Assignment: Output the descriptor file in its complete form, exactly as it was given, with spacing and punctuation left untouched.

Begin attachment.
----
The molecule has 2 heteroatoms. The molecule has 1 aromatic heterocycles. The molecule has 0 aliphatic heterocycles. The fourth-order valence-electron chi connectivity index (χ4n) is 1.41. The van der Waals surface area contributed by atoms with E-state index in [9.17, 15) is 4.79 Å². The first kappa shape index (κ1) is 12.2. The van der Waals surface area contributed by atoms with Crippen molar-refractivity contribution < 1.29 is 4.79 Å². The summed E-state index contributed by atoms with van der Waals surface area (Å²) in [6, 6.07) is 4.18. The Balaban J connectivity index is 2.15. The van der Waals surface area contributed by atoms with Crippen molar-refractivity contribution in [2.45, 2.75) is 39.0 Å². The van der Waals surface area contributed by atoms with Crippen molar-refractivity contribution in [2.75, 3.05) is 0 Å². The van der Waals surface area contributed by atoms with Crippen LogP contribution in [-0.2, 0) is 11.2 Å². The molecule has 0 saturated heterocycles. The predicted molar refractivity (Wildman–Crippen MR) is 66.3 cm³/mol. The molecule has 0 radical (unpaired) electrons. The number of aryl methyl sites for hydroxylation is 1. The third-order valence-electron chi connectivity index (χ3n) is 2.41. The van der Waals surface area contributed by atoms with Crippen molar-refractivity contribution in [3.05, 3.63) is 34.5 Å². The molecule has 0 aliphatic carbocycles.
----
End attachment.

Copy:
The molecule has 2 heteroatoms. The molecule has 1 aromatic heterocycles. The molecule has 0 aliphatic heterocycles. The fourth-order valence-electron chi connectivity index (χ4n) is 1.41. The van der Waals surface area contributed by atoms with E-state index in [9.17, 15) is 4.79 Å². The first kappa shape index (κ1) is 12.2. The van der Waals surface area contributed by atoms with Crippen molar-refractivity contribution < 1.29 is 4.79 Å². The summed E-state index contributed by atoms with van der Waals surface area (Å²) in [6, 6.07) is 4.18. The Balaban J connectivity index is 2.15. The van der Waals surface area contributed by atoms with Crippen molar-refractivity contribution in [2.45, 2.75) is 39.0 Å². The van der Waals surface area contributed by atoms with Crippen molar-refractivity contribution in [2.75, 3.05) is 0 Å². The van der Waals surface area contributed by atoms with Crippen LogP contribution in [-0.2, 0) is 11.2 Å². The molecule has 0 saturated heterocycles. The predicted molar refractivity (Wildman–Crippen MR) is 66.3 cm³/mol. The molecule has 0 radical (unpaired) electrons. The number of aryl methyl sites for hydroxylation is 1. The third-order valence-electron chi connectivity index (χ3n) is 2.41. The van der Waals surface area contributed by atoms with Crippen molar-refractivity contribution in [3.05, 3.63) is 34.5 Å². The molecule has 0 aliphatic carbocycles.